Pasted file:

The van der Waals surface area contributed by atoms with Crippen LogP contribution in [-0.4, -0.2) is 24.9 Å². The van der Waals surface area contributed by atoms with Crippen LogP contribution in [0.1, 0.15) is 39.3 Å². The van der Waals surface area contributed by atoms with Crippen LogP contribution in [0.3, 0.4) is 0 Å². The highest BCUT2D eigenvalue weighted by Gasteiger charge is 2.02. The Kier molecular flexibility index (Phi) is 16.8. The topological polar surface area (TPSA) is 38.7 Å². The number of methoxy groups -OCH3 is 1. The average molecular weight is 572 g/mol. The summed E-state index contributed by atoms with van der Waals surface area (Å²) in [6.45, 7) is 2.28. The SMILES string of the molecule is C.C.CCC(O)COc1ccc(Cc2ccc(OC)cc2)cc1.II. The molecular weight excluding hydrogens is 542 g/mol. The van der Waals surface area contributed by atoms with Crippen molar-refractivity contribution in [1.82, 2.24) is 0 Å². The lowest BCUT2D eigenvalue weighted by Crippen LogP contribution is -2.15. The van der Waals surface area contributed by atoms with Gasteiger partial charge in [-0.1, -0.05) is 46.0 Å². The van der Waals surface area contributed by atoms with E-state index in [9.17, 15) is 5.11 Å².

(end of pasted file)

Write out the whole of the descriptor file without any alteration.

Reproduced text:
The van der Waals surface area contributed by atoms with Crippen LogP contribution in [-0.4, -0.2) is 24.9 Å². The van der Waals surface area contributed by atoms with Crippen LogP contribution in [0.1, 0.15) is 39.3 Å². The van der Waals surface area contributed by atoms with Crippen LogP contribution in [0.3, 0.4) is 0 Å². The highest BCUT2D eigenvalue weighted by Gasteiger charge is 2.02. The Kier molecular flexibility index (Phi) is 16.8. The topological polar surface area (TPSA) is 38.7 Å². The number of methoxy groups -OCH3 is 1. The average molecular weight is 572 g/mol. The summed E-state index contributed by atoms with van der Waals surface area (Å²) in [6.45, 7) is 2.28. The SMILES string of the molecule is C.C.CCC(O)COc1ccc(Cc2ccc(OC)cc2)cc1.II. The molecular weight excluding hydrogens is 542 g/mol. The van der Waals surface area contributed by atoms with Crippen molar-refractivity contribution in [1.82, 2.24) is 0 Å². The lowest BCUT2D eigenvalue weighted by Crippen LogP contribution is -2.15. The van der Waals surface area contributed by atoms with Gasteiger partial charge in [-0.1, -0.05) is 46.0 Å². The van der Waals surface area contributed by atoms with E-state index in [9.17, 15) is 5.11 Å².